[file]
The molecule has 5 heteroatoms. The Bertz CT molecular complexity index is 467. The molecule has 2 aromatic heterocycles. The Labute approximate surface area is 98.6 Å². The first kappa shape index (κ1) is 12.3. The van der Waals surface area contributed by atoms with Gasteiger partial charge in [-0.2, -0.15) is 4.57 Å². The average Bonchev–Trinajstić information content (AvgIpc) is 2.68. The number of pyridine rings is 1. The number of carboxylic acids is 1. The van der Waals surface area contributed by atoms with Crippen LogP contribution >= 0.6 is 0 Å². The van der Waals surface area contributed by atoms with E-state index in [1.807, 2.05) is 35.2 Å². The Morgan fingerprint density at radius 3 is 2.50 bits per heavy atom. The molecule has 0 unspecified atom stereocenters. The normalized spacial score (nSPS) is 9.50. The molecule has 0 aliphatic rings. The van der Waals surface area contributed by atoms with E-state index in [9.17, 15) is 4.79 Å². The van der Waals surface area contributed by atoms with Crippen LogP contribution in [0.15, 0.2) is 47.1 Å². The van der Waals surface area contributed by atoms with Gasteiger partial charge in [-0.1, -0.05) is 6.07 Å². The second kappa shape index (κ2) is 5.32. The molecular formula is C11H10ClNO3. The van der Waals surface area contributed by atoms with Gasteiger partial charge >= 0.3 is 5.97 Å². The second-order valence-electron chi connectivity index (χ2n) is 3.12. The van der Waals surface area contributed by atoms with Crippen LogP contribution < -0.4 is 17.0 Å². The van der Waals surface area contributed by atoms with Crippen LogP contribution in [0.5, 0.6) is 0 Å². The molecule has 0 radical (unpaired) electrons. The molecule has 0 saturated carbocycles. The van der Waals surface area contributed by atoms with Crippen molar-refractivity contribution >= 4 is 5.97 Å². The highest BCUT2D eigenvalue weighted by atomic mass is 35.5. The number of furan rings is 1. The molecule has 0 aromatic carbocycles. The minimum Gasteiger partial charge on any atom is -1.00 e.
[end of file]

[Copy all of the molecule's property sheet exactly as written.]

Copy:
The molecule has 5 heteroatoms. The Bertz CT molecular complexity index is 467. The molecule has 2 aromatic heterocycles. The Labute approximate surface area is 98.6 Å². The first kappa shape index (κ1) is 12.3. The van der Waals surface area contributed by atoms with Gasteiger partial charge in [-0.2, -0.15) is 4.57 Å². The average Bonchev–Trinajstić information content (AvgIpc) is 2.68. The number of pyridine rings is 1. The number of carboxylic acids is 1. The van der Waals surface area contributed by atoms with Crippen LogP contribution >= 0.6 is 0 Å². The van der Waals surface area contributed by atoms with E-state index in [1.807, 2.05) is 35.2 Å². The Morgan fingerprint density at radius 3 is 2.50 bits per heavy atom. The molecule has 0 unspecified atom stereocenters. The normalized spacial score (nSPS) is 9.50. The molecule has 0 aliphatic rings. The van der Waals surface area contributed by atoms with E-state index in [9.17, 15) is 4.79 Å². The van der Waals surface area contributed by atoms with Crippen LogP contribution in [0.15, 0.2) is 47.1 Å². The van der Waals surface area contributed by atoms with Gasteiger partial charge in [-0.1, -0.05) is 6.07 Å². The second kappa shape index (κ2) is 5.32. The molecular formula is C11H10ClNO3. The van der Waals surface area contributed by atoms with Gasteiger partial charge >= 0.3 is 5.97 Å². The second-order valence-electron chi connectivity index (χ2n) is 3.12. The van der Waals surface area contributed by atoms with Crippen LogP contribution < -0.4 is 17.0 Å². The van der Waals surface area contributed by atoms with Crippen LogP contribution in [0.5, 0.6) is 0 Å². The molecule has 0 radical (unpaired) electrons. The molecule has 0 saturated carbocycles. The van der Waals surface area contributed by atoms with Crippen molar-refractivity contribution >= 4 is 5.97 Å². The highest BCUT2D eigenvalue weighted by atomic mass is 35.5. The number of furan rings is 1. The molecule has 0 aromatic carbocycles. The minimum Gasteiger partial charge on any atom is -1.00 e.